India topped the list of five mid-income countries that provide free HIV testing and counselling to people, reported the scientific journal 'The Lancet'. The unexpected pat on the back came after a comparison of testing and counselling facilities in India, Russia, Mexico, Uganda and South Africa that showed India's was not only the cheapest but also the most cost-effective. Russia did the worst.
The Lancet study compared data from several clinics in each country to calculate the cost-effectiveness and quality of services provided. "India and Russia represent the two extremes in terms of implementation performance, with the quality of services being similar in almost all centers surveyed in India. The difference between quality in different clinics was the highest in Russia," said lead author Dr. Stefano M. Bertozzi from the National Institute of Public Health, presenting the data at the XVII International AIDS Conference on Tuesday.
India's programme, run by the National AIDS Control Organisation, is also the most cost effective, costing the government US$ 3 (Rs 120) per person. The cost was as high as US$ 1,000 in some centres in Russia.
One reason for cost being down in India was the number of people counselled and tested, with a study showing that doubling the numbers reduced the average cost by 50 per cent in India, "We may have the volumes, but that too is because people have increased awareness about the disease and more and more are coming forward to get tested. You must remember that the testing is purely voluntary and people can refuse if they so wish," says Suresh Mohammed, national programme officer, National AIDS Control Organisation.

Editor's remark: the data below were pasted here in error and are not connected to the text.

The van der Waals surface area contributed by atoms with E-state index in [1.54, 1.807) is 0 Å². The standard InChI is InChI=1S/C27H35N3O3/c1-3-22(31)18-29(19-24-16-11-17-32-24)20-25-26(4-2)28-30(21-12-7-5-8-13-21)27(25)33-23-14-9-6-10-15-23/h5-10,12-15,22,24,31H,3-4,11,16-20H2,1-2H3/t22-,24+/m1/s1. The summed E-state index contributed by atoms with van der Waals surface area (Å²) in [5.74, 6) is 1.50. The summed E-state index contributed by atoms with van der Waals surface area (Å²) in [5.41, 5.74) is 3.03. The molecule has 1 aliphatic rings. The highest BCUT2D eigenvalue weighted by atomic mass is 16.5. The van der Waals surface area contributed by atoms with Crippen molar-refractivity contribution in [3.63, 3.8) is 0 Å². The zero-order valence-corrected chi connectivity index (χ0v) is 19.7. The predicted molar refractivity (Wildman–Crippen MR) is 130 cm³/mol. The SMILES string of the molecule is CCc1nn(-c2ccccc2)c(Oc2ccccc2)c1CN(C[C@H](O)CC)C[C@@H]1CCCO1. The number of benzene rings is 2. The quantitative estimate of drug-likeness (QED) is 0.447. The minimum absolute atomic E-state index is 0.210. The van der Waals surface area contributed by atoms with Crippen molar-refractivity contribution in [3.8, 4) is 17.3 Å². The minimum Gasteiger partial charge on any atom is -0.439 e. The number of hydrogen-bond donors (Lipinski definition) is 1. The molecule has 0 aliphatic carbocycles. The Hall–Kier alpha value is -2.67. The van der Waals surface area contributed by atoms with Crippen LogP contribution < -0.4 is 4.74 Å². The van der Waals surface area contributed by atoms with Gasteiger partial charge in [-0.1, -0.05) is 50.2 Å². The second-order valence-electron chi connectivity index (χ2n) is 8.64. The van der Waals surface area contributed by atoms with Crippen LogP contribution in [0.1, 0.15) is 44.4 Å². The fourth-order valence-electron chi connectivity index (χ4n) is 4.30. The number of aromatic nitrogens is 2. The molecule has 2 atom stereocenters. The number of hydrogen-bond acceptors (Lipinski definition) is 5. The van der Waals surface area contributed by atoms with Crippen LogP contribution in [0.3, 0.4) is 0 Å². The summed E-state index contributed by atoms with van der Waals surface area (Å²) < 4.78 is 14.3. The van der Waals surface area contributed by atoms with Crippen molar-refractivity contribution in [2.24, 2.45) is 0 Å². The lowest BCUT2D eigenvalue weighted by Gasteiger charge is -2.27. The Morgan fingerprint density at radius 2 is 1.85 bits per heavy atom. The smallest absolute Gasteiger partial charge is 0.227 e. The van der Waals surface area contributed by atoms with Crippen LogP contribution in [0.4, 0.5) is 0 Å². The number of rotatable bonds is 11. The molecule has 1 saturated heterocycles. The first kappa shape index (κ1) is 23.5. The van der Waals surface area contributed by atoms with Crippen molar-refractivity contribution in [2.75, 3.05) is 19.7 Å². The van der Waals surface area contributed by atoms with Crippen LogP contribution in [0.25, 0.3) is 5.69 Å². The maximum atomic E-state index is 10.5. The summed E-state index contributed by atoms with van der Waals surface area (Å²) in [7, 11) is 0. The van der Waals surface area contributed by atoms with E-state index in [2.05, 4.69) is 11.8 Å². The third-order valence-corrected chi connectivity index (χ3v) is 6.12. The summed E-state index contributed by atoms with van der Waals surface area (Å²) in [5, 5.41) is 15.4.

There are 2.47 million people living with HIV in India, with almost 1.6 lakh getting free treatment under the government programme. The cost to government is Rs 550 per patient per year.
Dolling up sex education
Former US policewoman Marcia Morgan uses a unique sex education tool that crosses all language barriers: dolls with sexual body parts. “Anatomical dolls help children de-personalise and share their own perceptions about sexual behaviours, including abuse,” says Morgan, tUS-based consultant in criminal justice and social issues.
Morgan developed the dolls 30 years ago to help sexually abused children describe what happened to them. These dolls are currently used for sex education not just in the US but also in Mozambique, where role-playing helps children with no education learn about sexual body parts, pregnancy prevention, preventing sexually-transmitted diseases and how to wear a condom.
“Apart from genetalia, these dolls have mouths and tongues and come with clothes and underclothes. They come in shades of white, light brown and dark brown and can be dressed in clothes appropriate to the area where there are being used," says Morgan. Given the opposition to sex education in India, these dolls are not likely to be seen in a sari or kurta soon.